It is indeed an exceptional neighbourhood which ticks all the Academy’s boxes. There was a palpable passion for Pollokshields demonstrated on our visit and a genuine concern to be inclusive and a very real sense of active stewardship for both people and ecology. There were no examples of new buildings that met the criterion though environmental treatments have been designed to enhance the local character of the buildings.
Pollokshields uniqueness draws visitors from far and wide and when they arrive by car or bus or at one of its three stations, they are met by a welcoming community, interesting shops and eateries and stunning streetscapes and a riot of exuberant architecture. The data on social class, economic activity, ethnicity and educational and professional qualifications with which we were provided indicated a social mix of extraordinary composition and spread. It would indeed be difficult to find a neighbourhood better endowed with such readily accessible parks and open spaces.
This is a work in progress. The emerging cafe culture and specialist Asian shops are a success story but in other streets serried ranks of run down Asian food shops fail to match the vibrancy of the major thoroughfares. Similarly the industrial and commercial zone appears to be struggling at present though the Asian food wholesalers appears successful. Some private investment in quality shops and food outlets has no doubt been attracted by the quality of the buildings and public realm and the neighbourhood’s reputation. So far as employment prospects are concerned the City Council and its agencies and partners have a good reputation in this respect but with 15% unemployed and a quarter of the working age population of over 6,000 without any qualifications; and a similar number economically inactive by reason of long term illness, they face a huge challenge.
The situation is generally good though even where the Quad project had reclaimed a Close from overgrowth abuse and fly tipping we saw that the problem of rubbish dumping and fire damage had returned. There are a lot of people with a lot of different needs, many of which, such as the need for a job, are clearly not being currently met and are unlikely to be met in the near future. Nonetheless there is a prevailing concern to make the best of things through mutuality and advocacy on behalf of the less well off and a profound understanding of the community’s capacity for providing support. There is a refreshingly genuine local environmental consciousness and determination to conserve and reuse, plant and tend and share facilities and resources.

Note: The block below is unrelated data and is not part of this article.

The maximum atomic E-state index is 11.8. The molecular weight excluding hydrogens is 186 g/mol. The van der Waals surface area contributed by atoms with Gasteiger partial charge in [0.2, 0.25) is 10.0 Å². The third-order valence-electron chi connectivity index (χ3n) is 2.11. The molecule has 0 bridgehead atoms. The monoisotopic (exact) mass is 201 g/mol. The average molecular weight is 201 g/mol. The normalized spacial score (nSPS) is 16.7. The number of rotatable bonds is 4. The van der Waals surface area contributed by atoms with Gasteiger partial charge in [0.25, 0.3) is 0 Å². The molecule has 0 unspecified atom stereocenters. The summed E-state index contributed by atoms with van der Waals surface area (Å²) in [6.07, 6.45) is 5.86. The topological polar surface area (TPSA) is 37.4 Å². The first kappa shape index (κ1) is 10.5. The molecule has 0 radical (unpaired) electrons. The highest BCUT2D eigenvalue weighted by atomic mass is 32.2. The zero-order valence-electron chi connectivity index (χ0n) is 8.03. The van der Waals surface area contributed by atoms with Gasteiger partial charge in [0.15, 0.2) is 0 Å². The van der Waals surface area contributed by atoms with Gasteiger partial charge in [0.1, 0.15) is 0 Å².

The nomination provides an excellent example of a well connected residential neighbourhood and East Pollokshields demonstrates an outstanding example of the Academy’s aim to achieve a coherent, permeable and interconnected street network that supports social interaction and a hierarchy of functions. There are a host of local facilities and services and the stations and bus routes are easily accessible on foot and connect with the City centre in less than 10 minutes. We will be hard pressed to find a better example of a place where the right uses are in the right places and where a legible urban transect is so strongly in evidence.
The nomination contended that programmes run by local organisations are based on the shared themes of increasing understanding, integration and exchange between people of all cultures and backgrounds, improving health and well being, improving skills and learning and community development. We found ample evidence to support this contention from St Albert’s primary school to the Hidden Gardens and from Nan McKay Hall to the Health Shop in Shields Road. A particularly inspiring example is to be found with the Friends of Maxwell Park who since 2007 have combined professionalism with enthusiasm and advocacy to raise the profile of the park and provide greater awareness of this historic parkland. Pollokshields certainly offers a rich and rewarding opportunity for study across the whole learner spectrum.